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11 Facts About Black History Month


Annika Tomlin  College Times

February is mainly known as the lovey-dovey month of the year because of the infamous holiday Valentine’s Day, which also coincides with Arizona’s birthday, by the way. But what about the bigger elephant in the room? What is Black History Month and how did it come to be the thing it is today? Here are 11 things to know about the history of Black History Month.

#11  13th Amendment

President Abraham Lincoln approved the Joint Resolution of Congress for the 13th Amendment to abolish slavery 155 years ago, on February 1, 1865. This amendment is one of the most important in the history of African Americans in the United States today. This changed the lives of countless African Americans and how they lived their lives, as well as the lives of future generations.

#10 • Canada celebrates

In December 1995, the House of Commons officially recognized February as Black History Month in Canada following a motion introduced by the first black Canadian woman elected to Parliament, the Honorable Jean Augustine. The motion was carried unanimously be the House of Commons. In 2008, Sen. Donald Oliver moved to have the Senate of Canada officially recognize Black History Month, which was unanimously approved.

#9 • Celebrating abroad

A Ghanaian analyst by the name of Akyaaba Addai-Sebo, who served as a leader of the special projects for the Greater London Council, organized the first celebration in 1987. They decided to celebrate in October, for one, because it was the autumnal equinox in Africa. It is a period of tolerance and reconciliation in Africa and it is roughly the start of school for most children. In Ireland, Black History Month was a pilot program in Cork in 2010. It wasn’t until October 2014 that all of Ireland celebrated, thanks to the Africa Irish Development Initiatives.

#8 • The 2020 Theme

Every year, there has been a theme for Black History Month. This year’s is African Americans and the Vote, as 2020 marks the centennial of the 19th Amendment, which gave women the right to vote in this country. This year is also the sesquicentennial, that’s 150 years by the way, of the 15th Amendment, which gave the right to vote for black men. Last year’s theme was Black Migrations and next year’s theme is The Black Family: Representation, Identity and Diversity.

#7 • NAACP

The NAACP, or the National Association for the Advancement of Colored People, was established in February 1909. The founders were interracial activists in New York City who wanted to change the way this country treated people of color. The official first meeting was on February 12, 1909, which was the centennial anniversary of President Abraham Lincoln’s birthday.

#6 • ASALH

The Association for the Study of African American Life and History was founded by Carter G. Woodson and four others in 1915. That points to the roots of this month. Their goal was to encourage scholars to engage in the study of African American history, something that was previously neglected in most schools. This organization continues to document and update the history of African Americans.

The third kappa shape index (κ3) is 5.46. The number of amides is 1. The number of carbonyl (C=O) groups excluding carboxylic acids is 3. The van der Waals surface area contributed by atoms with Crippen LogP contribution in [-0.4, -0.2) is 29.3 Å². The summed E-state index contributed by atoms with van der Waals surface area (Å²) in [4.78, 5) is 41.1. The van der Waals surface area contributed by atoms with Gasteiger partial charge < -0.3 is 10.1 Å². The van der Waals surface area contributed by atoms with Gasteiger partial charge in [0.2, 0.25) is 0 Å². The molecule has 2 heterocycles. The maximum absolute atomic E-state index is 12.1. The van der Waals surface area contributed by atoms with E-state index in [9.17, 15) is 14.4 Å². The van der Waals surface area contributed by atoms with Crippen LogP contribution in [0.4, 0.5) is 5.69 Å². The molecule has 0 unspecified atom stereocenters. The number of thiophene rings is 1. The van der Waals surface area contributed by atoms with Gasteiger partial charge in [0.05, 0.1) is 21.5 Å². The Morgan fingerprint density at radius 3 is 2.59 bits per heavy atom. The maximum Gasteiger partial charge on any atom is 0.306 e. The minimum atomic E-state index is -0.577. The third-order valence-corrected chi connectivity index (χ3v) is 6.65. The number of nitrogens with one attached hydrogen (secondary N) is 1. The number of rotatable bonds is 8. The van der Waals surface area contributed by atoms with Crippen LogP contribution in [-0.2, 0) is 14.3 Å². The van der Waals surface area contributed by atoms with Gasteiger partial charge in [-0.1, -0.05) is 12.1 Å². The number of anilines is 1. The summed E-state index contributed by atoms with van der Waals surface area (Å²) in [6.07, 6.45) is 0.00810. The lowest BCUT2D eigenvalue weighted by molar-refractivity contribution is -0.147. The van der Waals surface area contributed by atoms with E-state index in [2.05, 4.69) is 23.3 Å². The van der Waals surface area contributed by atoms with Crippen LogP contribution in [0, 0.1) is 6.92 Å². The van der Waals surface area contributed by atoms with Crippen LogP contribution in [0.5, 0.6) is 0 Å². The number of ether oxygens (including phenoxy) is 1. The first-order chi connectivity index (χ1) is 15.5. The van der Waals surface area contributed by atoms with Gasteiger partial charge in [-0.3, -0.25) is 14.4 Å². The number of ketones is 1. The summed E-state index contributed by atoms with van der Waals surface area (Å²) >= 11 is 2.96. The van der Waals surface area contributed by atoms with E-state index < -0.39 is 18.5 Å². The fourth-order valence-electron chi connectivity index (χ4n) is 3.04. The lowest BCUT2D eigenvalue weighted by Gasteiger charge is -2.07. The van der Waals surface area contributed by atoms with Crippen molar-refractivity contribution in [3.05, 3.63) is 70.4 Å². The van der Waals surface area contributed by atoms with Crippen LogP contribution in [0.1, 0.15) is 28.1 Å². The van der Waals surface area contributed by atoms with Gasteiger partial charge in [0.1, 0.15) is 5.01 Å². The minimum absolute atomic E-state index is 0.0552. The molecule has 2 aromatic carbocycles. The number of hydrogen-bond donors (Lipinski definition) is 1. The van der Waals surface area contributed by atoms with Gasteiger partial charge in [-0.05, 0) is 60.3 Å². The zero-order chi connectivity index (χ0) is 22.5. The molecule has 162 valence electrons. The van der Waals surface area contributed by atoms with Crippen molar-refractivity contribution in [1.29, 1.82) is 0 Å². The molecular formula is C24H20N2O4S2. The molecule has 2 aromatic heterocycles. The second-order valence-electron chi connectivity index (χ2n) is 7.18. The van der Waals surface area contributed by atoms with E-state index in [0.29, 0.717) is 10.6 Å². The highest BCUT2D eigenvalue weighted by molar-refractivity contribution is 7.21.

#5 • The Journal of African American History

The Journal of African American History was first published in 1916 from the ASALH. What better way to document the history than to write a book about it? This was the first scholarly text or journal to cover African American history. The ASALH is still creating newer additions to the journal and just released its 104th volume.

#4 • President Gerald R. Ford

On February 3, 1975, President Ford gave a “Message on the Observance of Black History Week.” He was the first president to recognize the importance of the week and made a national announcement on the matter. The next year he followed up with another message, but this one was a “Message on the Observance of Black History Month,” instead of just a week. He began this message on February 10, 1976 with, “In the bicentennial year of our independence, we can review with admiration the impressive contributions of black Americans to our national life and culture.”

#3 • McNary, Arizona

William Cady and James McNary moved their lumber and milling company and its 500 employees from Louisiana to Cooley, Arizona, renaming the town McNary in 1924. Nearly all of those 500 employees that came were African American making this northeastern Arizona town an early black community. The lumber mill was destroyed by a fire in 1979 and many of the city’s black residents relocated, but the city still stands to this day.

#2 • Phillips vs. PUHS

One year prior to the Supreme Court case Brown v Board of Education there was a court case in Arizona that called for the desegregation of the Phoenix Union High Schools that was ruled on February 9, 1953. Judge Fred C. Struckmeyer decided on the case by saying, “A half century of intolerance is enough.” Struckmeyer ruled that the Arizona law permitting school boards to segregate pupils was unconstitutional, and the Phoenix Union district’s segregation of African American students was illegal.

#1 • Why February?

Black History Month is celebrated in February because of the birthday of Frederick Douglass and President Abraham Lincoln. Douglas was an African American abolitionist, author and orator. President Lincoln was and is still well renowned as the president who issued the Emancipation Proclamation. As a remembrance of their contributions to the African American community through liberation and civil rights, the week of their birthdays was originally Black History Week and then grew into African American History Month. CT


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